Methodological considerations when assessing restricted and repetitive behaviors and aggression

 

 

A.J. Keefer, L. Kalb, M.O. Mazurek, S.M. Kanne, B. Freedman, R.A. Vasa

Research in Autism Spectrum Disorders

November 2014

 

 

http://www.sciencedirect.com/science/article/pii/S1750946714001792

 

Highlights

•There is a relationship between repetitive behaviors and aggression in ASD.

•This relationship is influenced by the type of measure and informant.

•Teacher report and broad aggression phenotype yield the strongest relationship.

•Findings are important for researchers studying how ASD relates to aggression.

•Findings are also relevant to assessment and treatment of aggression.


Abstract

Methodological issues impacting the relationship between aggression and restricted, repetitive, and stereotyped behaviors and interests (RRSBI) were examined in 2648 children and adolescents with autism spectrum disorders (ASD) using a multi-method, multi-informant analysis model to assess the effects of informant, assessment method, and aggression phenotype. Overall, a significant, but small relationship was found between RRSBI and aggression (p < .05). There was significant heterogeneity of estimates with large effect sizes observed when utilizing teacher report and a broad phenotype of aggression. Variance in estimates was attributed to differences in informant and assessment method with two times greater effect attributed to informant. Results suggest strategies to optimize future investigations of the relationship between RRSBI and aggression. Findings also provide the opportunity for the development of targeted interventions for aggression in youth with ASD.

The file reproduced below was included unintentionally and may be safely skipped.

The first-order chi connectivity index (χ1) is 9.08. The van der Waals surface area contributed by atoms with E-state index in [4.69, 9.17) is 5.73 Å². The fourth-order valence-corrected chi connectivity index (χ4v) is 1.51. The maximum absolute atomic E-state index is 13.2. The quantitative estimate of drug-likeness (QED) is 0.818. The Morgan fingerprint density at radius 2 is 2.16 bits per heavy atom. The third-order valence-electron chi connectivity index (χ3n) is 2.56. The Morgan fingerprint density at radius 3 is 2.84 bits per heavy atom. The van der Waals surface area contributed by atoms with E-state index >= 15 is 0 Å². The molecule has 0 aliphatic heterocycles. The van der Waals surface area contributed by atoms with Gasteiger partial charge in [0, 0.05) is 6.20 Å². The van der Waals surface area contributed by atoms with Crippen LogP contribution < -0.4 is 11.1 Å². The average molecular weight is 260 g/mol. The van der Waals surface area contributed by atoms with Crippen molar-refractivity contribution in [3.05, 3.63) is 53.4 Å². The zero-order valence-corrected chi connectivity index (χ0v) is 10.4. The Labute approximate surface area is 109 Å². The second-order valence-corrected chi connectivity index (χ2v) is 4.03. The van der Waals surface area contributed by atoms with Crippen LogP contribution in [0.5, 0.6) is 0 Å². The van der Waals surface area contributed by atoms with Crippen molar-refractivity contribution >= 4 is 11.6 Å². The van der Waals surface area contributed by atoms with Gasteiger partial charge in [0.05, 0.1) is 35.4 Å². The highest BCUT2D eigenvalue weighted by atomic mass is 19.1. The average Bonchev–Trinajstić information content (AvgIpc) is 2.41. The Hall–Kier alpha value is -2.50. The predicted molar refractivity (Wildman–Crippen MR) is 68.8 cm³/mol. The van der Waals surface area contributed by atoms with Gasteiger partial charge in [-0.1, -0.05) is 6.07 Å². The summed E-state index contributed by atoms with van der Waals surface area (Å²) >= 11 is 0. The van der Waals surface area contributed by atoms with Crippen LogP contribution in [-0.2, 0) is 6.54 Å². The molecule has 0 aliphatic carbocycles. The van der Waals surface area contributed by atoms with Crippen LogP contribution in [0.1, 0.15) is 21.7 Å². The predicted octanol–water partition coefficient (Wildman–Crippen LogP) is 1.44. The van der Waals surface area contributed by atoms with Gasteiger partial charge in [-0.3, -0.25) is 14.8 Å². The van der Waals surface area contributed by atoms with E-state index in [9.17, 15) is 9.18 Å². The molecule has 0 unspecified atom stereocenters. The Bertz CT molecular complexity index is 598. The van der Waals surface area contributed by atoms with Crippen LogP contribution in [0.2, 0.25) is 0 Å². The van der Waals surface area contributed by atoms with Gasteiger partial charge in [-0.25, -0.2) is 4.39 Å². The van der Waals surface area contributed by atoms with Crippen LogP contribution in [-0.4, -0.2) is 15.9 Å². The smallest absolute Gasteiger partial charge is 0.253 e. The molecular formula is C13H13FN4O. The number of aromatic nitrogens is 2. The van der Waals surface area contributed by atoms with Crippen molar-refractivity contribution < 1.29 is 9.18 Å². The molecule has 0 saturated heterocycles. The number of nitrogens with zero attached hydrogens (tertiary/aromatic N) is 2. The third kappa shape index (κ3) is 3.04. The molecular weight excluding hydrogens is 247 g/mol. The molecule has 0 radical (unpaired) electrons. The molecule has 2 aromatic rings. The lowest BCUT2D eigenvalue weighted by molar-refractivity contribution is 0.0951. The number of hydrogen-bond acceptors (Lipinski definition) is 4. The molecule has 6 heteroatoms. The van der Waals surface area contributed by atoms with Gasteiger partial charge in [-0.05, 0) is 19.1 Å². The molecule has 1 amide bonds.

Human Services and Justice Coordinating Committee

www.hsjcc.on.ca/